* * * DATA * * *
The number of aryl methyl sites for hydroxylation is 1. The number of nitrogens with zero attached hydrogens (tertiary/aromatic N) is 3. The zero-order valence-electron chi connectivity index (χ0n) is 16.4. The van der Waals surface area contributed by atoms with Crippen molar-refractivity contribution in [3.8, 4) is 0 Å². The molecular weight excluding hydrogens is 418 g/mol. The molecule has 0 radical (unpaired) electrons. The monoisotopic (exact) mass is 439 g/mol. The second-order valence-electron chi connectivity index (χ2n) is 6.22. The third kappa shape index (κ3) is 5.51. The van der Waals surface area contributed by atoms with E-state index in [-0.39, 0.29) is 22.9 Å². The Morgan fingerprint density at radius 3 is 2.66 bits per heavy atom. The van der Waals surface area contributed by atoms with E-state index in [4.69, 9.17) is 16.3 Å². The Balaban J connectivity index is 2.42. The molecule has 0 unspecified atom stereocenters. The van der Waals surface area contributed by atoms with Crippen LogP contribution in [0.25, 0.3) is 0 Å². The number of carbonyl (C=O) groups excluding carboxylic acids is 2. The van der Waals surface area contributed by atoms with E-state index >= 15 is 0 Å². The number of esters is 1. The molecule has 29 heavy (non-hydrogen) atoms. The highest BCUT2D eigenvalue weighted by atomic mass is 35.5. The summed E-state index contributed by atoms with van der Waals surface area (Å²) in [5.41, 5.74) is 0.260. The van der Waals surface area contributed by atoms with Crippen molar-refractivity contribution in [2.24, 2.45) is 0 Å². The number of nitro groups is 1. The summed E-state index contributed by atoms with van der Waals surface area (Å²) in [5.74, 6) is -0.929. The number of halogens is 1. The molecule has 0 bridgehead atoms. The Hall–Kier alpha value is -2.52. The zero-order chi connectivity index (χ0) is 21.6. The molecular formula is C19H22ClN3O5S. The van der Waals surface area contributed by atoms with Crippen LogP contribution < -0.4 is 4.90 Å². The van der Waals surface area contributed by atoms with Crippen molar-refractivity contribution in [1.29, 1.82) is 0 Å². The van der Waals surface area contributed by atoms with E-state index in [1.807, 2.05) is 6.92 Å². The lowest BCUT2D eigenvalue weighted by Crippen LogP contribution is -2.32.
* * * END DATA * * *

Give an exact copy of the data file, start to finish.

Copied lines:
The number of aryl methyl sites for hydroxylation is 1. The number of nitrogens with zero attached hydrogens (tertiary/aromatic N) is 3. The zero-order valence-electron chi connectivity index (χ0n) is 16.4. The van der Waals surface area contributed by atoms with Crippen molar-refractivity contribution in [3.8, 4) is 0 Å². The molecular weight excluding hydrogens is 418 g/mol. The molecule has 0 radical (unpaired) electrons. The monoisotopic (exact) mass is 439 g/mol. The second-order valence-electron chi connectivity index (χ2n) is 6.22. The third kappa shape index (κ3) is 5.51. The van der Waals surface area contributed by atoms with E-state index in [-0.39, 0.29) is 22.9 Å². The Morgan fingerprint density at radius 3 is 2.66 bits per heavy atom. The van der Waals surface area contributed by atoms with E-state index in [4.69, 9.17) is 16.3 Å². The Balaban J connectivity index is 2.42. The molecule has 0 unspecified atom stereocenters. The van der Waals surface area contributed by atoms with Crippen LogP contribution in [0.25, 0.3) is 0 Å². The number of carbonyl (C=O) groups excluding carboxylic acids is 2. The van der Waals surface area contributed by atoms with E-state index >= 15 is 0 Å². The number of esters is 1. The molecule has 29 heavy (non-hydrogen) atoms. The highest BCUT2D eigenvalue weighted by atomic mass is 35.5. The summed E-state index contributed by atoms with van der Waals surface area (Å²) in [5.41, 5.74) is 0.260. The van der Waals surface area contributed by atoms with Crippen molar-refractivity contribution in [2.24, 2.45) is 0 Å². The number of nitro groups is 1. The summed E-state index contributed by atoms with van der Waals surface area (Å²) in [5.74, 6) is -0.929. The number of halogens is 1. The molecule has 0 bridgehead atoms. The Hall–Kier alpha value is -2.52. The zero-order chi connectivity index (χ0) is 21.6. The molecular formula is C19H22ClN3O5S. The van der Waals surface area contributed by atoms with Crippen LogP contribution < -0.4 is 4.90 Å². The van der Waals surface area contributed by atoms with Crippen molar-refractivity contribution in [1.29, 1.82) is 0 Å². The van der Waals surface area contributed by atoms with E-state index in [1.807, 2.05) is 6.92 Å². The lowest BCUT2D eigenvalue weighted by Crippen LogP contribution is -2.32.